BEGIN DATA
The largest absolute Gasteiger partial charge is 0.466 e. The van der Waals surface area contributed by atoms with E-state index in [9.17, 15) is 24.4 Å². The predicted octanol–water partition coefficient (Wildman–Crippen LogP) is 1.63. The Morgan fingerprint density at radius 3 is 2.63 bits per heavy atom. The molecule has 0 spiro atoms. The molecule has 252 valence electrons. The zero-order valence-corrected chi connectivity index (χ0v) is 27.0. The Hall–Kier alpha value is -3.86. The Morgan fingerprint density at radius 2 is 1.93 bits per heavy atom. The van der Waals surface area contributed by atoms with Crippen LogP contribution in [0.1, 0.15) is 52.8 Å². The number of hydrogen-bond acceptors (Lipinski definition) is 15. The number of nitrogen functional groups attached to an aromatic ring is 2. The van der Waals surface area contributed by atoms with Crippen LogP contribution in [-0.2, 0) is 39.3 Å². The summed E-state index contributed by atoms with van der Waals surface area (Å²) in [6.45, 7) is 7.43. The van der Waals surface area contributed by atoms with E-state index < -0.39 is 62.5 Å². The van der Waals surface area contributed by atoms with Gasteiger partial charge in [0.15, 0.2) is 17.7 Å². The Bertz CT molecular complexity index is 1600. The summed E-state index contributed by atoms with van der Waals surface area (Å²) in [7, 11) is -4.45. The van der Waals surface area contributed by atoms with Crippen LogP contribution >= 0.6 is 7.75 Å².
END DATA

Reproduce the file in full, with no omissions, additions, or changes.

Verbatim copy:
The largest absolute Gasteiger partial charge is 0.466 e. The van der Waals surface area contributed by atoms with E-state index in [9.17, 15) is 24.4 Å². The predicted octanol–water partition coefficient (Wildman–Crippen LogP) is 1.63. The Morgan fingerprint density at radius 3 is 2.63 bits per heavy atom. The molecule has 0 spiro atoms. The molecule has 252 valence electrons. The zero-order valence-corrected chi connectivity index (χ0v) is 27.0. The Hall–Kier alpha value is -3.86. The Morgan fingerprint density at radius 2 is 1.93 bits per heavy atom. The van der Waals surface area contributed by atoms with Crippen LogP contribution in [0.1, 0.15) is 52.8 Å². The number of hydrogen-bond acceptors (Lipinski definition) is 15. The number of nitrogen functional groups attached to an aromatic ring is 2. The van der Waals surface area contributed by atoms with Crippen LogP contribution in [-0.2, 0) is 39.3 Å². The summed E-state index contributed by atoms with van der Waals surface area (Å²) in [6.45, 7) is 7.43. The van der Waals surface area contributed by atoms with E-state index < -0.39 is 62.5 Å². The van der Waals surface area contributed by atoms with Gasteiger partial charge in [0.15, 0.2) is 17.7 Å². The Bertz CT molecular complexity index is 1600. The summed E-state index contributed by atoms with van der Waals surface area (Å²) in [7, 11) is -4.45. The van der Waals surface area contributed by atoms with Crippen LogP contribution >= 0.6 is 7.75 Å².